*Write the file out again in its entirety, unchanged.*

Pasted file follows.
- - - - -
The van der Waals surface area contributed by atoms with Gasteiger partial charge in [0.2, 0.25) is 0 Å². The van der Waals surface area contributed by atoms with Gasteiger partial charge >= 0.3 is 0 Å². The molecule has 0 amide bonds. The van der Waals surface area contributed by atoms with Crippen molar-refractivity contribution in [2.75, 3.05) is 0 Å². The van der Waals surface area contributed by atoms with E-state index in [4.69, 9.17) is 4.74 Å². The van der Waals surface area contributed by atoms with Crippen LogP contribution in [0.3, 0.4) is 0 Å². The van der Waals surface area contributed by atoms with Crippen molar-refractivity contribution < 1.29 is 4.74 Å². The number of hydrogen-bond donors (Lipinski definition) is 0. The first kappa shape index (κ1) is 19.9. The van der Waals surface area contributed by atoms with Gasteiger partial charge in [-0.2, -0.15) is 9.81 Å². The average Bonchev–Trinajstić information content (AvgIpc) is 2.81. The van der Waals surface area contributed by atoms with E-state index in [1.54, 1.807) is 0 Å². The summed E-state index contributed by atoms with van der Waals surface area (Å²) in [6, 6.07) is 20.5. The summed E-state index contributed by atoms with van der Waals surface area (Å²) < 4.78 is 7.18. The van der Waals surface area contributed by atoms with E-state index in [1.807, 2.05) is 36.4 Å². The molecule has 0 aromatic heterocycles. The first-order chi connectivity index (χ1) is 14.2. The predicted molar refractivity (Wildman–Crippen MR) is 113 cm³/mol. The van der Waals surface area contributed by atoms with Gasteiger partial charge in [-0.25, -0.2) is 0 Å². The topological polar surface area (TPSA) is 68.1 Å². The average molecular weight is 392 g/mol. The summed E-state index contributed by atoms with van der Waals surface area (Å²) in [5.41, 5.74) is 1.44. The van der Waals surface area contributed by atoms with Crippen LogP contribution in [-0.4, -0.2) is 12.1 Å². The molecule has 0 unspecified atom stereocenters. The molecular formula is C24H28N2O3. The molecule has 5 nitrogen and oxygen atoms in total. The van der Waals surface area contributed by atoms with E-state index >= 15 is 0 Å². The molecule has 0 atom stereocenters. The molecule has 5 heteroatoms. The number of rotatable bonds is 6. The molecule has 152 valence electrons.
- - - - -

The van der Waals surface area contributed by atoms with Gasteiger partial charge in [0.2, 0.25) is 0 Å². The van der Waals surface area contributed by atoms with Gasteiger partial charge >= 0.3 is 0 Å². The molecule has 0 amide bonds. The van der Waals surface area contributed by atoms with Crippen molar-refractivity contribution in [2.75, 3.05) is 0 Å². The van der Waals surface area contributed by atoms with E-state index in [4.69, 9.17) is 4.74 Å². The van der Waals surface area contributed by atoms with Crippen LogP contribution in [0.3, 0.4) is 0 Å². The van der Waals surface area contributed by atoms with Crippen molar-refractivity contribution < 1.29 is 4.74 Å². The number of hydrogen-bond donors (Lipinski definition) is 0. The first kappa shape index (κ1) is 19.9. The van der Waals surface area contributed by atoms with Gasteiger partial charge in [-0.2, -0.15) is 9.81 Å². The average Bonchev–Trinajstić information content (AvgIpc) is 2.81. The van der Waals surface area contributed by atoms with E-state index in [1.54, 1.807) is 0 Å². The summed E-state index contributed by atoms with van der Waals surface area (Å²) in [6, 6.07) is 20.5. The summed E-state index contributed by atoms with van der Waals surface area (Å²) < 4.78 is 7.18. The van der Waals surface area contributed by atoms with E-state index in [1.807, 2.05) is 36.4 Å². The molecule has 0 aromatic heterocycles. The first-order chi connectivity index (χ1) is 14.2. The predicted molar refractivity (Wildman–Crippen MR) is 113 cm³/mol. The van der Waals surface area contributed by atoms with Gasteiger partial charge in [-0.25, -0.2) is 0 Å². The topological polar surface area (TPSA) is 68.1 Å². The average molecular weight is 392 g/mol. The summed E-state index contributed by atoms with van der Waals surface area (Å²) in [5.41, 5.74) is 1.44. The van der Waals surface area contributed by atoms with Crippen LogP contribution in [-0.4, -0.2) is 12.1 Å². The molecule has 0 unspecified atom stereocenters. The molecular formula is C24H28N2O3. The molecule has 5 nitrogen and oxygen atoms in total. The van der Waals surface area contributed by atoms with E-state index >= 15 is 0 Å². The molecule has 0 atom stereocenters. The molecule has 5 heteroatoms. The number of rotatable bonds is 6. The molecule has 152 valence electrons.